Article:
What Controls the 3D Distribution of Water Vapor Isotopic Composition in East Asia?

Directeurs.rices de thèses : Risi C. & Tian L.

Date 2023-11-20
Diplôme Sorbonne Université & China


Composition du jury

Président : M. Aymeric Spiga, Professeur, Sorbonne Université (France)
Rapporteurs : M. David Noone, Professeur, University of Auckland (New Zealand) et M. Hongxi Pang Professeur, Nanjing University (China)
Examinateur-ice-s : Mme Franziska Aemisegger, Professeur, ETH Zurich (Switzerland), Mme Adriana Bailey, Professeur associé, University of Michigan (USA), et M. Peter Blossey, Professeur associé, Washington University (USA)
Directeur-ice-s : Mme Camille Risi, Chargée de recherche CNRS, HDR (France) et M. Lide Tian, Scientifique senior, Yunnan University (China)


Unlike polar ice core records, the isotope variations in Tibetan ice cores challenge the interpretation of temperature signals. One of the main reasons is that in monsoon regions at low and middle latitudes, water isotopes are influenced by convective and cloud processes. A deeper understanding of water isotope behavior and the dynamical controls involved in moisture transpiration and convection is needed. Large-scale in-situ observations and vertical profiles of vapor isotopes during convection would be helpful. However, such data are rare. The aim of this thesis was to document horizontal, vertical, and temporal variations in the isotopic composition of water in East Asian monsoon region.
First, to document the horizontal and seasonal variations of water isotopes near the surface across China, we made in-situ observations of near-surface vapor isotopes over a large region (over 10000 km) across China in both pre-monsoon and monsoon seasons, using a newly-designed vehicle-based vapor isotope monitoring system. We found that the observed spatial variations of vapor δ18O are mainly controlled by Rayleigh distillation along air mass trajectories during the pre-monsoon period, but are significantly influenced by different moisture sources, continental recycling processes, and convection along moisture transport during the monsoon period. These results provide an overview of the spatial distribution and seasonal variability of water isotopic composition in East Asia and their controlling factors and emphasize the need to interpret proxy records in the context of the regional system and moisture sources.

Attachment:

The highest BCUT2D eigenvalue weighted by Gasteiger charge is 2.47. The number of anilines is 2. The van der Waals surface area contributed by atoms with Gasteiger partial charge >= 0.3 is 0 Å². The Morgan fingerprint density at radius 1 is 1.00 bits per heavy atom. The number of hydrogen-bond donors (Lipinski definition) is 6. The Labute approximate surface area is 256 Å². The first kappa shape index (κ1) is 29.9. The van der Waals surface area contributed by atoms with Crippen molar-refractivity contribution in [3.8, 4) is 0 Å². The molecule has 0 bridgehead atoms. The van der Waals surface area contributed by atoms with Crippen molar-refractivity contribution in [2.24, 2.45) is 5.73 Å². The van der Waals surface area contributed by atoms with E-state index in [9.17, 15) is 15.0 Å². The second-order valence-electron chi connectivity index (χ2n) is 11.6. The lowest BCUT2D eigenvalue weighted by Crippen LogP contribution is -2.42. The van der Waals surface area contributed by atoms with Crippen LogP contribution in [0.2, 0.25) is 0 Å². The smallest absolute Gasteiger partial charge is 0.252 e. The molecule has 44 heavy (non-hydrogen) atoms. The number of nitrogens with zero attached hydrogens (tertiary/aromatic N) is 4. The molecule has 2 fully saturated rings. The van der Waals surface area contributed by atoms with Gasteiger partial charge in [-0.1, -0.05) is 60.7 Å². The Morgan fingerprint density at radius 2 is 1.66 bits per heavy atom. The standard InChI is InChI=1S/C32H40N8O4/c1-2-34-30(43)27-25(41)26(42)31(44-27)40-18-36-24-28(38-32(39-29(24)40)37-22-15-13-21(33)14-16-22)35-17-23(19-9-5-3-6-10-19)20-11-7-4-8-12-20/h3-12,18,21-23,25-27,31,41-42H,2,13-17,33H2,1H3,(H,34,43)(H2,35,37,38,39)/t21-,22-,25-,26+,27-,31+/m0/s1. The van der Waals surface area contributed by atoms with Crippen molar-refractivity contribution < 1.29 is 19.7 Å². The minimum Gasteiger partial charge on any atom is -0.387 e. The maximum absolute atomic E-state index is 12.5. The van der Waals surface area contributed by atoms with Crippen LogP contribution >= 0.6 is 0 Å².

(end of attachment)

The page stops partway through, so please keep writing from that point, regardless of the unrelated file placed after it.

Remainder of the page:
Second, to better understand the physical processes that control the vertical distribution of vapor isotopes and its intra-seasonal and seasonal variability, we observed the vertical profiles of atmosphere vapor isotopes up to the upper troposphere (from the ground surface at 3856m up to 11000m a.s.l.) from June to October in the southeastern Tibetan Plateau using a specially-designed unmanned-aerial-vehicle (UAV) system. For the sampling, we chose to carry air bags on UAVs as a portable sampling device, but encountered the permeability problem commonly associated with these bags. To corrected for this problem, we developed a diffusion model with diffusion parameters calibrated through laboratory experiments. This allows us to document forthe first time the vertical distribution of atmospheric water vapor isotopes across the entire monsoon period up to the upper troposphere, boasting an unprecedented vertical resolution and altitude range. We find that the vertical profiles of water vapor isotopic composition reflect a combination of large-scale processes, in particular deep convection and continental recycling along trajectories, and local convective processes, in particular convective detrainment, and sublimation of ice crystals. The observed seasonal and intra-seasonal variations are generally vertically coherent, due to the strong vertical convective mixing and local convective detrainment of vapor originating from the low levels, and are mainly due to deep convection along trajectories.